Washington (CNN) - In a dramatic concession to senior Democratic and Republican lawmakers, President Obama abruptly shifted his position Saturday and declared his public support for creating a fiscal commission that could propose sweeping tax increases and spending cuts to try to slash the soaring federal debt.
The White House released an unexpected written statement from Obama saying he now backs putting together a powerful commission created through a federal statute, a reversal from earlier this week when Vice President Joe Biden signaled in a private meeting with Sen. Kent Conrad, D-N.Dakota, and other key lawmakers that the administration would only support a weaker version of the commission by forming it through an executive order.
"The only way to solve our long-term fiscal challenges is to solve it together – Democrats and Republicans," Obama said in the written statement. "That's why I strongly support legislation currently under consideration to create a bipartisan, fiscal commission to come up with a set of solutions to tackle our nation's fiscal challenges – and call on Senators from both parties to vote for the creation of a statutory, bipartisan fiscal commission."
Conrad applauded Obama's decision in a written statement.
"The president is demonstrating exactly the kind of leadership we need to tackle our nation's long-term fiscal challenges," Conrad said. "His support shows that he is determined to do what is necessary to put us back on a sound long-term course."
A senior Senate source familiar with Biden's meeting last week with Conrad and other key senators suggested the administration's reversal came because lawmakers were adamant that they would not support an increase in the debt ceiling unless the administration supported the full-scale statutory fiscal commission as called for in the Conrad-Gregg proposal.
An increase in the nation's debt ceiling is coming up for a vote in the Senate on Tuesday, and there has been fear that failing to lift the amount of money the U.S. can borrow might further rattle the financial markets.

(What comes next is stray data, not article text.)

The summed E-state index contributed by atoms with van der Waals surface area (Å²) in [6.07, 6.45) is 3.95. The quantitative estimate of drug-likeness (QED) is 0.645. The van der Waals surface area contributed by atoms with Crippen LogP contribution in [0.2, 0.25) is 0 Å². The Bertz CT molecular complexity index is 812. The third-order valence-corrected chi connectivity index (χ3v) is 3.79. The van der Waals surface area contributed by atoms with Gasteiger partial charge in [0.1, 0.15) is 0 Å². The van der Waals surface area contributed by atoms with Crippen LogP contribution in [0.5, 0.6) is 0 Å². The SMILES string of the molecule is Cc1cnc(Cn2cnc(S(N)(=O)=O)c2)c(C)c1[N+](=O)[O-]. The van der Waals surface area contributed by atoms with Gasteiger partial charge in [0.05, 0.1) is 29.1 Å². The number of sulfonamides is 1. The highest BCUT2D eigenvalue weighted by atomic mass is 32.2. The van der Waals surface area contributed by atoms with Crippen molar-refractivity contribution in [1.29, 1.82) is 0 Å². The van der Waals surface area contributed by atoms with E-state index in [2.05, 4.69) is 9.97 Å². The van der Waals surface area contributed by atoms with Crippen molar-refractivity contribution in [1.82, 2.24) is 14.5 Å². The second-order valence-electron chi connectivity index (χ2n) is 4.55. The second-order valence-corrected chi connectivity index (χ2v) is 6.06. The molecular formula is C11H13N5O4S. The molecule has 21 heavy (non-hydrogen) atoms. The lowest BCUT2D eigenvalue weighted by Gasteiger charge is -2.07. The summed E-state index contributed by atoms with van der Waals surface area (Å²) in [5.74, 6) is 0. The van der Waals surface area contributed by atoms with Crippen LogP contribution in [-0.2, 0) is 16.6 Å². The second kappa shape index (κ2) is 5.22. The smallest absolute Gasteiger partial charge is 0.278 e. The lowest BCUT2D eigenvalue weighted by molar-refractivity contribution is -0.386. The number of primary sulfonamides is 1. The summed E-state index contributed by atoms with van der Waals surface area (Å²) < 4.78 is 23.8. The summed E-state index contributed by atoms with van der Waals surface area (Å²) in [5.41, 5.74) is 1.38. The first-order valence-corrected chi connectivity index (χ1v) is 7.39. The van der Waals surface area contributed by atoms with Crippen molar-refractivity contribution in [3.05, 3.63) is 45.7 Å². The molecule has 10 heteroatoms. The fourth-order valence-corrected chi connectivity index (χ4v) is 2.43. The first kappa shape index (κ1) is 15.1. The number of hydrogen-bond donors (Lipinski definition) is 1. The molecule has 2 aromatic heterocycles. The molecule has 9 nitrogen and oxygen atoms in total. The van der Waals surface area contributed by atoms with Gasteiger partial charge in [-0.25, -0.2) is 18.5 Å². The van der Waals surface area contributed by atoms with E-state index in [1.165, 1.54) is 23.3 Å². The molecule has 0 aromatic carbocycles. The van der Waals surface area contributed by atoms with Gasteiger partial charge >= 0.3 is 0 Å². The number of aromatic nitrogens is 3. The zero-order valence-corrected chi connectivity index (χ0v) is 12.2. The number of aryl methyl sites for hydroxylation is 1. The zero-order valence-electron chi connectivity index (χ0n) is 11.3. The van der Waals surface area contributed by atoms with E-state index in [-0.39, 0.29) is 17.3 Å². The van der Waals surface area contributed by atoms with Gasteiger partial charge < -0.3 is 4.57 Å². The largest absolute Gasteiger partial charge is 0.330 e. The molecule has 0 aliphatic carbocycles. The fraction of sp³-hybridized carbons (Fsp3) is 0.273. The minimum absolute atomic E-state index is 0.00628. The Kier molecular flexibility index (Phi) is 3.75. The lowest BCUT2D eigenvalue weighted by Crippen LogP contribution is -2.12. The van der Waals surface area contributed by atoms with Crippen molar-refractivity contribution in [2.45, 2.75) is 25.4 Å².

Conrad and the other Senators insisted to Biden that Obama had to support enactment of the statutory commission if he wanted to pass the debt ceiling increase, according to the senior Senate source familiar with the discussions, and that creating the commission through an executive order was not credible. A second Senate aide added that the upcoming debt ceiling vote, coupled with pressure from Tuesday's special election in Massachusetts, helped tip the administration.
It's still unclear whether the legislation sponsored by Conrad and Sen. Judd Gregg, R-New Hampshire, will pass on Tuesday. The senior Democratic aide said Obama's support will help bring along Democrats, but it's uncertain whether the bill will get the 60 votes needed to overcome a possible filibuster.
The Conrad-Gregg legislation would create a commission with 10 Democrats (eight members of Congress and two Obama officials) and eight Republicans (all from the House and Senate). It would have several months in 2010 to study the problem and then vote after the midterm elections on a reform package that could include dramatic tax hikes and spending cuts. If 14 of the 18 members approve the package, giving it a bipartisan nod, it would force an automatic up-or-down vote in the House and Senate on whether to implement the recommendations.
Such recommendations could include cuts to popular programs like Social Security and Medicare, which is why some liberals are opposed to formation of the commission; or proposals to drastically raise taxes to make up for budget shortfalls, which is why some conservatives have blasted the idea.
CNN first reported in December that Obama was privately giving serious thought to setting up such a commission, and that there was division within the administration about whether to give the panel real teeth by creating it with a federal statute or give it less power by forming it through an executive order that would not require up-or-down votes in Congress on the potentially explosive recommendations.
While some critics charge a commission would be a cop-out because it would punt Congressional decisions to an outside panel, the Senators pushing the plan believe the current system is broken and it will take a new mechanism to enact the wrenching changes that will be needed to get the budget back into balance.
"Our statutory task force proposal provides the best chance for developing a truly bipartisan solution to this problem," Conrad said in his statement. "No one political party can solve this on its own. We need both sides of the aisle committed to working together to confront the threat of runaway debt."
But Obama hinted at the partisan divide such a commission would face in his statement, which began by blaming the current situation squarely on the Bush administration.
"The serious fiscal situation that our country faces reflects not only the severe economic downturn we inherited, but also years of failing to pay for new policies – including a new entitlement program and large tax cuts that mostly benefited the well-off and well-connected," Obama said. "The result was that the surpluses projected at the beginning of the last administration were transformed into trillions of dollars in deficits that threaten future job creation and economic growth."